Play Theremin's Rhythmicon with Bounce Metronome Pro

Bounce Metronome Feature:
Pro Version Only

Youtube Video

Version of Theremin's rhythmicon, all notes playing
with stereo pan following the bouncing balls

What is it?

Theremin's rhythmicon uses polyrhythms with pitches from the harmonic series. The beats tempi are in the same relationships as the pitch frequencies.  It's based on work by the composers Charles Seeger and Henry Cowell.

What can you do?.

By pressing keys on your PC keyboard you can silence or play any of the sixteen rhythms of the theremin. In this way you can build up intricate rhythms with up to 16 parts. They are always harmonious no matter what you do as they use pitches from the harmonic series.

It's not a drum machine really in the modern sense. You can't play any rhythm you like, just these polyrhythms. But an intriguing invention to explore.


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Where do I find it in Bounce Metronome:

Pick ‘Theremin's Rhythmicon (Harmonic Polyrhythms)’  from the drop-down list in the main window

Do you want to see more of these? See Approaching the Golden Ratio with the Fibonacci Sequence (video gallery). Also, gallery of all the videos on this page Theremin's Rhythmicon Videos.

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Youtube Video

Demo of some of the capabilities of the Rhythmicon in Bounce Metronome Pro

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Instead of the harmonics ("major flavour chords") of the original design, you can try out subharmonics ("minor flavour" chords)

Or you can assign any harmonic you like to any of the parts individually.

Also instead of a steady beat in each part of the original design, you can try rhythmic patterns in each part. Comes with a preset which alternates long and short beats in each part. Also comes with the Fibonacci Rhythms, a highly structured rhythm without any exact measure beat repeats

Then you have the lovely "Sound of Pendulum Waves" - generalises Theremin's rhythmicon and adds sound to the lovely Pendulum Waves.

Where do I find it in Bounce Metronome:

Look for Theremin's Rhythmicon in the main window drop list. Then for these features look in the main window, and for the sonified pendulum waves and the fibonacci rhythms see its Rhythms drop menu.


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The original invention

Theremin's rhythmicon plays interesting and harmonious polyrhyhmic pitched rhythms. The original invention is probably the first ever drum machine. It was invented by Léon Theremin as a commission for the composer Henry Cowell. Each key plays a number of beats per measure and a pitch in the harmonic series. These combine to make the pitched rhythms, which change as you press and release the keys.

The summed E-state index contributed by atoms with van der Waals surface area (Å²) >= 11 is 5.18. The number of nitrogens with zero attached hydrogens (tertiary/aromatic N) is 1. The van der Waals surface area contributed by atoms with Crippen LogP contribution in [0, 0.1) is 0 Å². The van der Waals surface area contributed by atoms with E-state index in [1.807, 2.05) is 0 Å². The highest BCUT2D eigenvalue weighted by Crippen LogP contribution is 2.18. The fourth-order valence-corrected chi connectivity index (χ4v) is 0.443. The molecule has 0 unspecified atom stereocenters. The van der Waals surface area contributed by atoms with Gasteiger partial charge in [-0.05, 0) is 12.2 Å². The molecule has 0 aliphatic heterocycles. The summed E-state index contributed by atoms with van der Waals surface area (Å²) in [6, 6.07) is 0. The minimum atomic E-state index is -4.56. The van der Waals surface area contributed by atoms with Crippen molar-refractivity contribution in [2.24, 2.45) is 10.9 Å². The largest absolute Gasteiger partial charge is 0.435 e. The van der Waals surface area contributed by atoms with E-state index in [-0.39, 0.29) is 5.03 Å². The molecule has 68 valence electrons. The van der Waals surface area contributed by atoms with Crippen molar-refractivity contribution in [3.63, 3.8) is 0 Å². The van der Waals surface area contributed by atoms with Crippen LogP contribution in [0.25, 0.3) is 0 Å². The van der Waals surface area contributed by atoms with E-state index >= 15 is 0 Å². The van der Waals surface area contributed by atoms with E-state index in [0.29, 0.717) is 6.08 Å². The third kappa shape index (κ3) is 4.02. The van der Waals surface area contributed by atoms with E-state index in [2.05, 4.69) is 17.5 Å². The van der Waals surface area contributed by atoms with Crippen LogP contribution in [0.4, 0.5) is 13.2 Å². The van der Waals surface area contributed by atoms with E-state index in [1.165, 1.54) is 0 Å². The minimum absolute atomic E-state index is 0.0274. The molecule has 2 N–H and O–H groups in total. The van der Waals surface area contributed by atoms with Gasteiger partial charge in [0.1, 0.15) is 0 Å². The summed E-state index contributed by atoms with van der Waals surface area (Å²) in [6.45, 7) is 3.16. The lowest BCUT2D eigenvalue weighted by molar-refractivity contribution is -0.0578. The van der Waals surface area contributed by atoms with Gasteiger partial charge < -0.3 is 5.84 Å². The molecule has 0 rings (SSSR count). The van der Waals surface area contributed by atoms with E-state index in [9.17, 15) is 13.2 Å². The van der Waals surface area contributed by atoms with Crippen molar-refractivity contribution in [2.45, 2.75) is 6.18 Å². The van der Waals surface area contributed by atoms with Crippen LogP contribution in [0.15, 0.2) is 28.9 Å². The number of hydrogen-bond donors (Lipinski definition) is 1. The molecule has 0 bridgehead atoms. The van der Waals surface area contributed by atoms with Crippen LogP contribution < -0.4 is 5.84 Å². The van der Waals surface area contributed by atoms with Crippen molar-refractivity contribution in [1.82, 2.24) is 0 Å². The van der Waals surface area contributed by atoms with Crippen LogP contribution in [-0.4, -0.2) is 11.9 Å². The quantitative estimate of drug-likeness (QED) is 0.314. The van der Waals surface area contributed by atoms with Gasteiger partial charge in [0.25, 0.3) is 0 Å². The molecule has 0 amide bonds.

It is an astonishing invention for its time (between the two World Wars at the dawn of electronics, in 1931). To find out more about the original invention see Rhythmicon (Wikipedia).

Harmonics in the original invention

In this instrument the first key plays 1 beat to the bar, then it's 2 beats per measure for the second key all the way to 16 beats per measure for the last key.

Here is a demo of one of his original Rhythmicons:

Youtube Video

Rhythmicon Demonstration

The notes always sound harmoniously together as each rhythm is played on a different note in the harmonic series. Notes of the harmonic series sound good together (on most instruments, anything with a "harmonic timbre").

So anything you play on this instrument sounds harmonious

Actually it uses some rather exotic harmonies (especially the 11th and 13th harmonics) which you rarely encounter in music - but because they are played as part of the harmonic series then they work well with each other and to most ears they probably don't sound that exotic on the Theremin.

How it is implemented in Bounce Metronome Pro

With the Bounce Metronome Pro version you use the number keys on your keyboard, 1 to 0, then the first five keys on the second row.

The keys "toggle" the parts on and off, so you don't need to keep the keys held down for long periods of time. In this way you can easily play all 16 keys simultaneously (which would require two players for the original Rhythmicon).

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Who is it for?

Of particular interest to these musicians: Enthusiasts for Theremin's Rhythmicon. Anyone interested in exploring these intriguing rhythms. Music therapists (because of the pure harmonies it uses).

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